KIM BROWN: Hmm. So, last week the UN representative they said about these different reasons factoring in and we hear about the civil strife in Nigeria from Boko Haram and/or which South Sudan has been mired in civil war since 2013, with fighting splitting the country along ethnic lines, of course. There has been a civil war in Yemen and the African Union and Somalian troops fighting in the extremist group Al Shabaab in Somalia. So, is this strife the result of food shortages, driven by climate change? Or are food shortages being exasperated by these violent conflicts? Or is it a bit of both?

NNIMMO BASSEY: Uh, well, there's a (?) of conflicts around the world and there's some people benefitting from misery, benefitting from destruction and wars. War is a big industrial complex because those who manufacture the weapons are perpetually looking for a way to test their weapons, they're looking for new markets and they're just enemies of peace. It's so shocking that in a world as advanced as we find ourselves in now, we're still engaged in the most primitive forms of warfare, even using high technology. And so the hunger and famine we're experiencing in many countries right now, a large part of it, is being increasingly compounded by conflict. Take a place like Northeastern Nigeria, Northeast Nigeria used to be the waddi, the most fertile bread baskets of Nigeria, with most of the population engaged in farming and feeding the rest of the country with their products. They have very nice weather, very nice fertile soil, but with Boko Haram farmers have been displaced from their farms. And those who have stayed back have been killed. Whole villages and towns destroyed by this kind of violence. So, you find that people have not been able to respond to their loss of farms. And famine is extremely dangerous when you're exposed like them without any defense. And so that has locked in hunger in Northeastern Nigeria. And efforts are being made right now to get the farmers back to their communities and back to the land. So, that is the only way to solve that problem is to build peace in that area. The same thing is in Southeast Sudan. Southeast Sudan is not a place that should be in famine right now, but years of conflict, years of displacement have forced farmers off their lands and even those who farm today, they don't easily find means of sending the food crops to areas where they're needed because of insecurity in so many territories. So, violence is one of the biggest challenges they are facing in these nations that are confronted with famine at this moment.

KIM BROWN: Nnimmo, in your recent article titled, "System Change will not be Negotiated," you write, "Poor, vulnerable and cash-strapped nations that contribute little or nothing to global warming see the trickles that drop in their empty bowls from market mechanisms, while their citizens are displaced from their territories, forced to bear a disproportionate level of real climate actions." So, is the level of African migration rising due to climate change, and is this famine an example of things to come in your opinion?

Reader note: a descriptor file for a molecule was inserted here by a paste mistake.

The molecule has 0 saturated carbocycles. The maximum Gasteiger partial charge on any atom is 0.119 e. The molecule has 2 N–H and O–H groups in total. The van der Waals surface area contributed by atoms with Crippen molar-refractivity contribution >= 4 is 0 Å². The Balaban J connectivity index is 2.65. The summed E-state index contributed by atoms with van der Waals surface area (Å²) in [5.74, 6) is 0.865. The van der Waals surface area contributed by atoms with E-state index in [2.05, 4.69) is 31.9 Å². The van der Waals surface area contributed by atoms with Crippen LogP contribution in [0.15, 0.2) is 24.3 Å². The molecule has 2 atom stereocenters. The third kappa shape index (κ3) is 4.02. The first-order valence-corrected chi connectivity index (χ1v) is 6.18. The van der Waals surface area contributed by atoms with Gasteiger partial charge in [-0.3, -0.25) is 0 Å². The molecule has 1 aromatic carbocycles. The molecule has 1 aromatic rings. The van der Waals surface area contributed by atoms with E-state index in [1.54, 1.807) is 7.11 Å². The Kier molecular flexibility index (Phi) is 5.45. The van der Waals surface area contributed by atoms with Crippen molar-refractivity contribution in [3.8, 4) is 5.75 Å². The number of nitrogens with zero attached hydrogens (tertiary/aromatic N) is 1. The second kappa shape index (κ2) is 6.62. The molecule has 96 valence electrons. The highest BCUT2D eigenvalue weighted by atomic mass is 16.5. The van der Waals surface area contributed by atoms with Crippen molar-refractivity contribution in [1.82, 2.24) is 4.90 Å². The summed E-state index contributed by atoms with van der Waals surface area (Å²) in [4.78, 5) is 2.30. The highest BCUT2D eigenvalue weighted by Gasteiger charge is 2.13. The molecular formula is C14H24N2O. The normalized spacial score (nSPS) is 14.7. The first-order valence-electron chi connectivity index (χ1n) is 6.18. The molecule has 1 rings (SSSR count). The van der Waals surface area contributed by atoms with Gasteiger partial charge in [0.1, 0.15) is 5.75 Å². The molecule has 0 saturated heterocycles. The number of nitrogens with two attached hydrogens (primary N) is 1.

NNIMMO BASSEY: The famine we're seeing now is a very stark picture of what we may see in the future. And it is our hope and expectation that this would not come to pass. But this is being extremely optimistic because indicators show that things are going to get worse before they will ever get better. And it's mostly, as I said in that article, the poor people will never ... by the one who are forced to take climate action, by having their forest designated as carbon stocks or carbon saves(?) and they're dismissed(?) from using their resources that they have. So, the little they have they are being excluded from using it, because somebody thinks that carbon in any part of the world is equal to carbon in another part of the world. So, someone in the United States can keep polluting, pumping carbon from either fracking or extraction of tar sands in Canada, or some dirty industry polluting the atmosphere, and then you keep communities away from their forests in Africa and the carbon industries I equated to the carbon that is being released into the atmosphere from polluting industries in North America. This is grave injustice. It keeps people in poverty. Keeps people away from their food sources and of course, migration would have to happen. Because you said recently, it is a common saying, when you push a man to the wall, and he has nowhere else to retreat, he has to push back. One of the ways of pushback is to find where they can find some food, or where they can find a semblance of peace, away from the violence that they have been forced to experience both from climate change and from open violence. So, no matter the kind of walls anybody builds on the borders of other countries, desperate ... refugees will climb over those walls.

KIM BROWN: Indeed. We have been joined today with Nnimmo Bassey. He is one of Africa's leading advocates and campaigners for the environment and human rights. We've been discussing the United Nations call for more than $4 billion to go to four countries that are in desperate need of food aid: South Sudan, Somalia, Yemen and Northeast Nigeria. The United Nations Secretary General says that over $4 billion is needed by the end of March to "avert a catastrophe." Nnimmo, we appreciate you joining us and speaking to us about this very serious subject. Thank you very much for your time.

NNIMMO BASSEY: Thank you very much. People always worry about $4 billion of money -- a lot more than that is being spent on warfare on a daily basis. So, it shouldn't be a problem finding $4 billion even tomorrow.

KIM BROWN: Indeed. And thank you for watching The Real News Network.

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END